Gary Shilling, a highly admired financial analyst and commentator, argues that the millennial generation should be pleased they have been forced into a position where they must rent instead of purchasing a home.
In an Op-Ed, he writes, “millennials spend a lot of time bemoaning their inability to buy a home, forcing them to keep renting.”
“They should want to stay renters if they know what’s good for them financially.”
Shilling support for his argument comes from another exalted economist’s data — Yale professor Robert Shiller’s widely cited house price index.
Shiller was the recipient of the 2013 Nobel Prize in Economics. His house price index now says that almost all of a house’s increase in value is actually due to inflation.
“It shows that average quality-adjusted single-family house prices, corrected for overall inflation, have risen a paltry 1.1 percent at a compound annual rate since 1972,” Shilling points out.
In short, home ownership is not a good investment compared to, say, improving your education or seeking a higher-paying job, goals that are often incompatible with buying a home and staying put.
There have been recent polls that suggest that many millennials who have been able to afford a house do end up regretting it in some way or fashion.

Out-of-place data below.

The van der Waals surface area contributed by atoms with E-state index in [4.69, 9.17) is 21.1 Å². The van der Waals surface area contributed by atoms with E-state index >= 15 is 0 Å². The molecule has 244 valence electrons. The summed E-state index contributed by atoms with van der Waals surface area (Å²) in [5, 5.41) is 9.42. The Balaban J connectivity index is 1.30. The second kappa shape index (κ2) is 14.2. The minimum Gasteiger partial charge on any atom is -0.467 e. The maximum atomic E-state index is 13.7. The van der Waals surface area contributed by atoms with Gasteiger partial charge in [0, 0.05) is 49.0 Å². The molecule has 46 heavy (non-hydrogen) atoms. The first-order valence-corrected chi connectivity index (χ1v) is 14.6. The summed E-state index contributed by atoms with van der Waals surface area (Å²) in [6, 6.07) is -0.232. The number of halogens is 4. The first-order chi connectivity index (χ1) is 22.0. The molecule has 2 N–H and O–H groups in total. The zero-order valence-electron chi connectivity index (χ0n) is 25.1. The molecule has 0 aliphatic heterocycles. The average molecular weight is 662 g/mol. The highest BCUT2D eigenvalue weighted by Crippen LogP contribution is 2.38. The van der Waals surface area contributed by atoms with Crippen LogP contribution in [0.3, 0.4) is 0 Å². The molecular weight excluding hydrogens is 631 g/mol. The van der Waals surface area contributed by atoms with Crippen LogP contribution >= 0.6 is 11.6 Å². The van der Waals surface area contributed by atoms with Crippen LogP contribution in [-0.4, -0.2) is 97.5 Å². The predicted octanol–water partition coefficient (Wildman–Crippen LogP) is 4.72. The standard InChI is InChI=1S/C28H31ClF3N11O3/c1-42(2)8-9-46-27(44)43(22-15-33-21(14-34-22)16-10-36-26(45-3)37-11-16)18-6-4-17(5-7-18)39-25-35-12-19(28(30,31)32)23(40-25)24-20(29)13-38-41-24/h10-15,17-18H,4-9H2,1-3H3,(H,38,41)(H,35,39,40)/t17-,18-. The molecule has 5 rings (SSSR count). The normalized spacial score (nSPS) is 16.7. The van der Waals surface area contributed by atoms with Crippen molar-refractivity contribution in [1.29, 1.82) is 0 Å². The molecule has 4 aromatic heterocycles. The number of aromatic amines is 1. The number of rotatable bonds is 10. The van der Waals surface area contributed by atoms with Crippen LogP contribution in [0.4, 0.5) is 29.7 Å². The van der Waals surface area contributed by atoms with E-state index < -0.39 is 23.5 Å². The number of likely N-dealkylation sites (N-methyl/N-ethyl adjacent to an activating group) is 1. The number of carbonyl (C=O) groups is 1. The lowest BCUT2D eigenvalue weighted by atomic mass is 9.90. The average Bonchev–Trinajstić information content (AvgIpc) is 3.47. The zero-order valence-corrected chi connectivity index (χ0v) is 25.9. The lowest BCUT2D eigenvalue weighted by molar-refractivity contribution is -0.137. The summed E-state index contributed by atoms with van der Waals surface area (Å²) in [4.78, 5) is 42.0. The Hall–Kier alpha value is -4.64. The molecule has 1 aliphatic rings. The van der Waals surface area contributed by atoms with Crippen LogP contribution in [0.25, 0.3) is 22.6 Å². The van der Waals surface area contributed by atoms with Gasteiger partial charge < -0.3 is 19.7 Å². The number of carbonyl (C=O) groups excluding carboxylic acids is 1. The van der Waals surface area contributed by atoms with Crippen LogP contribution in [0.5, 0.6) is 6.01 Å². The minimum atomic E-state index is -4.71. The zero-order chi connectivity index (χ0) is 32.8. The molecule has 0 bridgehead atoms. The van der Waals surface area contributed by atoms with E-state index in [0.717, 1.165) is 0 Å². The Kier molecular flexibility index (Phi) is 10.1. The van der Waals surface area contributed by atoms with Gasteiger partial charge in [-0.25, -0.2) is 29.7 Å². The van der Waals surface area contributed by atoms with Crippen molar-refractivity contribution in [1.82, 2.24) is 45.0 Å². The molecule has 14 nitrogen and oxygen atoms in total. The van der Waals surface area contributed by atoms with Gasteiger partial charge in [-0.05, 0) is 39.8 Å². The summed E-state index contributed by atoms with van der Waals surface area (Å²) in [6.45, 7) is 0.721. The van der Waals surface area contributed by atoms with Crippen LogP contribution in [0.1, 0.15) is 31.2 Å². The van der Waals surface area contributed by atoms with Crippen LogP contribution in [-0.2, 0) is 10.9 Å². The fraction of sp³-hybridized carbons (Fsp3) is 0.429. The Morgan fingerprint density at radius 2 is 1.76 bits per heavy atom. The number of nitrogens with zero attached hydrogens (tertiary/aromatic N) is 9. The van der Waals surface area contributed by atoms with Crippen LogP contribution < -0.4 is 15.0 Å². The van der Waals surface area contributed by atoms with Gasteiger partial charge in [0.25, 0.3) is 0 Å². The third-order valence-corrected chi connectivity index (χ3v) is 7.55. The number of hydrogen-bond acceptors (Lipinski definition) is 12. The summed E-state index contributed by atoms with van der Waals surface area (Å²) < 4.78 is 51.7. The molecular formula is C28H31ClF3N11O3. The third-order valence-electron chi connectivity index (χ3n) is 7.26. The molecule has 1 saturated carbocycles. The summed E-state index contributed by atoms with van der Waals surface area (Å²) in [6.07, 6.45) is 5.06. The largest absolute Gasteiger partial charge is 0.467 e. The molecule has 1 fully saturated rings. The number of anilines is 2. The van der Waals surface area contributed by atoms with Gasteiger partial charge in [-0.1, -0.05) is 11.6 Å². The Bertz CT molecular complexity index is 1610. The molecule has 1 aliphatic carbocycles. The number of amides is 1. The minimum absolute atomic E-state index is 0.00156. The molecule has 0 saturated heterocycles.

Per CNBC, “Nearly two-thirds, or 63 percent, of millennials (ages 23 to 38) say they have regrets about purchasing their current home.”
This is compared to baby boomers, where only 35% say they have regrets regarding their home purchase.
The biggest category for millennial homeownership regret stems from maintenance and other costs being more expensive than anticipated.
These other costs are usually concerns like closing costs, homeowners insurance, and property taxes.
“A lot of hidden fees come with owning a home that you might not consider immediately,” notes Daryl Fairweather, head economist at real estate website Redfin.
The other two categories rounding out the top three millennial homeownership regrets is the house being too small, or the house is in a bad location.